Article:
How to Get Children Using Fruit Juicers

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For children who like creating recipes in the kitchen what could be healthier than producing their own fresh fruit drinks as a healthy alternative to fizzy drinks.

Nowadays, cold press juicers are easy to use and easy to clean. They are relatively quiet and fascinating for children to watch as the waste coming out of the pulp tube changes colour. Getting your children to create their own recipes can add to the appeal, and just about every combination of fruit will work.

It is good to have a variety of fruit in your diet. Each fruit has something to offer: blackberries and pears contain potassium, raspberries contain manganese, blueberries are high in anti-oxidants and strawberries have more vitamin C than oranges. Some vegetables and salads can also be added if your children like the taste. Spinach is a good one to choose because it turns a juice a gruesome green colour without altering the flavour.

The fruit needs to be washed and then cut into small chunks to extract the optimal amount of juice. You may want to do this yourself and then let your children get on with feeding the machine. This should be done slowly and without force. There is a tool to use to push fruit into the feed tube to keep fingers away from the moving parts.

You will need to peel hard-skinned fruits like citrus fruits but not soft-skinned fruits like kiwi fruits and also remove pits and apple pips. Bananas won’t juice well so they are better put in smoothies which are best made in a liquidizer.

Softer fruits go into the machine before the ones with harder flesh so cut the apples into chunks and put them into the bottom of a bowl, put the oranges on top of them and the berries at the top and everything will be in the right order to be fed into the machine.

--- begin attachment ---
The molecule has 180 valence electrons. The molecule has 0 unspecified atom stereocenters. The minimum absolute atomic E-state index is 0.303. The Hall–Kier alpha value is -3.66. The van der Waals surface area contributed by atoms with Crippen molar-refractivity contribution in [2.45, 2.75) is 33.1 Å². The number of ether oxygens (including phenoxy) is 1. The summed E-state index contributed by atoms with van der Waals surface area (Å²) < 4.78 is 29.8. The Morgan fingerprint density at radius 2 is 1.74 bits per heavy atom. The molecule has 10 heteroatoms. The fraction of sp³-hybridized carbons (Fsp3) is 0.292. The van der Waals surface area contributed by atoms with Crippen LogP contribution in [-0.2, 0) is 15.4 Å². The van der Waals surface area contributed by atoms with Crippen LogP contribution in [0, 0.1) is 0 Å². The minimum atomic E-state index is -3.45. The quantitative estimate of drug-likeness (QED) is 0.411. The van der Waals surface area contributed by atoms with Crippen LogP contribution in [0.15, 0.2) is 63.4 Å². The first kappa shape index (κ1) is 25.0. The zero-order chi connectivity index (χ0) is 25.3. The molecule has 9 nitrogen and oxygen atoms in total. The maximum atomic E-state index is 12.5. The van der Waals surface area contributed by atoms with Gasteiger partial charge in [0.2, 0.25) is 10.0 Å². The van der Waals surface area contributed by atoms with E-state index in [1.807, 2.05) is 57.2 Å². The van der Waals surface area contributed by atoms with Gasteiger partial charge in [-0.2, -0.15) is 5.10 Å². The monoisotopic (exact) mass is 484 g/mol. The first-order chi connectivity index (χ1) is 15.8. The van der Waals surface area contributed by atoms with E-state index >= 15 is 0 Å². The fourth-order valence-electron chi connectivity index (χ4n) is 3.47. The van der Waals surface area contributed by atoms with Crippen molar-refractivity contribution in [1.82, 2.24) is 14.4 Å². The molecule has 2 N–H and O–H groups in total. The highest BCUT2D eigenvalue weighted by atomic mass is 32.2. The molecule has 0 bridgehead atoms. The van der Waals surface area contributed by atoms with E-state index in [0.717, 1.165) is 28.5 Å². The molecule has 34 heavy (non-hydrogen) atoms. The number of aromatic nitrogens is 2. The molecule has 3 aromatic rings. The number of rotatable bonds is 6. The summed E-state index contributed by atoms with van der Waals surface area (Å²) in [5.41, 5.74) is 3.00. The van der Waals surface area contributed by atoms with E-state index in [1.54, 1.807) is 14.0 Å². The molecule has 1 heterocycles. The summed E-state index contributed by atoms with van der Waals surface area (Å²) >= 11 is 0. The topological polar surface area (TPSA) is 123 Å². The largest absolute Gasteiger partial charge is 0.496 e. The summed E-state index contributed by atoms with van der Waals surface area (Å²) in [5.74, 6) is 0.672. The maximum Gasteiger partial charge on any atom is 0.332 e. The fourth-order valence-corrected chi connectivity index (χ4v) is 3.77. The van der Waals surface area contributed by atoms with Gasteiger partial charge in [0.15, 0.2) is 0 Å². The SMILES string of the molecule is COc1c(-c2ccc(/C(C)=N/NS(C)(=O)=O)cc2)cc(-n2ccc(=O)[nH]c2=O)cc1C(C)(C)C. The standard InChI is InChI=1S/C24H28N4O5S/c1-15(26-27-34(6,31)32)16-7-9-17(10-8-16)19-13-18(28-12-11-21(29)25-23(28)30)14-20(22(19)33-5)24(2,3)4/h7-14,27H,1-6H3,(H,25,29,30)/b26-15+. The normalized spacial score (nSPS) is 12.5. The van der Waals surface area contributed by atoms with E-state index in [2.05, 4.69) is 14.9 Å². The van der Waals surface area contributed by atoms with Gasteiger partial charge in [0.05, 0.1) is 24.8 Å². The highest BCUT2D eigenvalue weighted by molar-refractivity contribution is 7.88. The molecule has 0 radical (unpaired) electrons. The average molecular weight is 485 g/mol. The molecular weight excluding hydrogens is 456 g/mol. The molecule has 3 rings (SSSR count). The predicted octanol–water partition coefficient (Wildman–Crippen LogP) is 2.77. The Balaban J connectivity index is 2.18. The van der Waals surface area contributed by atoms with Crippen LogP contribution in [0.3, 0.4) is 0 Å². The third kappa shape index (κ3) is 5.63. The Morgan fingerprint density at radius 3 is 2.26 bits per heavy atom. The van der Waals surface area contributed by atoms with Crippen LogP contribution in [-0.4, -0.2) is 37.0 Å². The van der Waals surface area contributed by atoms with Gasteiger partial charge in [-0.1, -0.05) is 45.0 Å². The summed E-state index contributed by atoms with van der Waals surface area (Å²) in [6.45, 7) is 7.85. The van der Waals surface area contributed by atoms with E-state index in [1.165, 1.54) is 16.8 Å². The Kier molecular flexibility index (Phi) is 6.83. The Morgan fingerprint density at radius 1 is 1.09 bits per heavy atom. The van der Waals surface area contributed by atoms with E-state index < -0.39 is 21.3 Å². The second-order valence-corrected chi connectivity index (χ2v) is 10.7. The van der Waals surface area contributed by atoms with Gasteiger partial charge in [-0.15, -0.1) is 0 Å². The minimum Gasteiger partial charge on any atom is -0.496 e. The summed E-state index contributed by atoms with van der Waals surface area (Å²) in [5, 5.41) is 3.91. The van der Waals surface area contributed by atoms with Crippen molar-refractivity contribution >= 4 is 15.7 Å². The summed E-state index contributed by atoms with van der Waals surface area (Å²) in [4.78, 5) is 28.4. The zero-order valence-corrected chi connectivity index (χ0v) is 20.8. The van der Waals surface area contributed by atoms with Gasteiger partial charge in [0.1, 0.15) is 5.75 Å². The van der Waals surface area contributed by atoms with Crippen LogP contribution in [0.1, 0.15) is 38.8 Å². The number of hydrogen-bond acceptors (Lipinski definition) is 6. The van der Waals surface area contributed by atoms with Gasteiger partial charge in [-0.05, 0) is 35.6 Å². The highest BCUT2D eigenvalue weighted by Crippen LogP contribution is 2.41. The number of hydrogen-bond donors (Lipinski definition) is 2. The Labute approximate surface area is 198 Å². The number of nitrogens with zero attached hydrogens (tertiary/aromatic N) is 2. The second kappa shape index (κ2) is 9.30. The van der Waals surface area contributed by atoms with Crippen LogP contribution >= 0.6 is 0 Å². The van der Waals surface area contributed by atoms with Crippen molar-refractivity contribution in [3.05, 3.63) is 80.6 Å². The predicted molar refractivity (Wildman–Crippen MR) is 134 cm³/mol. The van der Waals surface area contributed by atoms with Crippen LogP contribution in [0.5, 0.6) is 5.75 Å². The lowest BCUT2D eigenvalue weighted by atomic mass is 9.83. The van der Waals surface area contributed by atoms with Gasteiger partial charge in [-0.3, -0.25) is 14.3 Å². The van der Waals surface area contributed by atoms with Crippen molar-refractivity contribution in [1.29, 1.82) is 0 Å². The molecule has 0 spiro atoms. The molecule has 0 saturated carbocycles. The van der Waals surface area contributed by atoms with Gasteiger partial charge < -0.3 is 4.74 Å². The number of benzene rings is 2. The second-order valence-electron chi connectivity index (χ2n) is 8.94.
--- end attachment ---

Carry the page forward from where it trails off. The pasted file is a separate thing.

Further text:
The colourful juice will come out one side and the pulp the other. Not much of the pulp produced is edible but can be put on a compost heap so it is not completely wasted.

Fully ripe fruit produces the best yield and the sweetest juice. Honey can be added to any juice that is too tart, but choosing the right mixture of fruit should guarantee this won’t be necessary.

Buying fruit in bulk from markets or using a harvest of even normally hard-to-freeze fruits from your garden will keep the price of juicing down. The edible parts of windfall fruit can be juiced saving a lot of wastage. Storing juice in a freezer takes up less room than the fruits needed to make it.

Using shop-bought frozen or tinned fruit will save you time if you are in a hurry. Frozen fruit should be de-frosted before it is used.

The juice is best drunk straight away. It can be kept in a fridge for 1-2 days but it is so delicious it will probably be too good to resist for that long.

Children who are encouraged to get involved with the making of fresh juices may be far more enthusiastic about drinking them.

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Source by Christina Sinclair

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